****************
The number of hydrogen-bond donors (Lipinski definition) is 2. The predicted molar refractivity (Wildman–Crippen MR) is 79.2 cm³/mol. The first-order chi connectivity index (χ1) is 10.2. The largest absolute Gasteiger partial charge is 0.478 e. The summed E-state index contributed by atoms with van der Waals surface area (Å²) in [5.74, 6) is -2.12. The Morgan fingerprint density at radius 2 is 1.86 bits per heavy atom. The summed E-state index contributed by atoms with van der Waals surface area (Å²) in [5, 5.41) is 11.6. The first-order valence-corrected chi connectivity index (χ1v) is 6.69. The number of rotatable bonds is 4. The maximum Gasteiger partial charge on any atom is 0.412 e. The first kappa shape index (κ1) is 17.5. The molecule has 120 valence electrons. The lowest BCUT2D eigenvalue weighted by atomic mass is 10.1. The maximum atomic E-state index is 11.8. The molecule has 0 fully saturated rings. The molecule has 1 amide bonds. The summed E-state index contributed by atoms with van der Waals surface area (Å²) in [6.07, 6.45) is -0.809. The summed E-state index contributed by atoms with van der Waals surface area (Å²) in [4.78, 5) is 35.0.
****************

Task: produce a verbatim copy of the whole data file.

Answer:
The number of hydrogen-bond donors (Lipinski definition) is 2. The predicted molar refractivity (Wildman–Crippen MR) is 79.2 cm³/mol. The first-order chi connectivity index (χ1) is 10.2. The largest absolute Gasteiger partial charge is 0.478 e. The summed E-state index contributed by atoms with van der Waals surface area (Å²) in [5.74, 6) is -2.12. The Morgan fingerprint density at radius 2 is 1.86 bits per heavy atom. The summed E-state index contributed by atoms with van der Waals surface area (Å²) in [5, 5.41) is 11.6. The first-order valence-corrected chi connectivity index (χ1v) is 6.69. The number of rotatable bonds is 4. The maximum Gasteiger partial charge on any atom is 0.412 e. The first kappa shape index (κ1) is 17.5. The molecule has 120 valence electrons. The lowest BCUT2D eigenvalue weighted by atomic mass is 10.1. The maximum atomic E-state index is 11.8. The molecule has 0 fully saturated rings. The molecule has 1 amide bonds. The summed E-state index contributed by atoms with van der Waals surface area (Å²) in [6.07, 6.45) is -0.809. The summed E-state index contributed by atoms with van der Waals surface area (Å²) in [4.78, 5) is 35.0.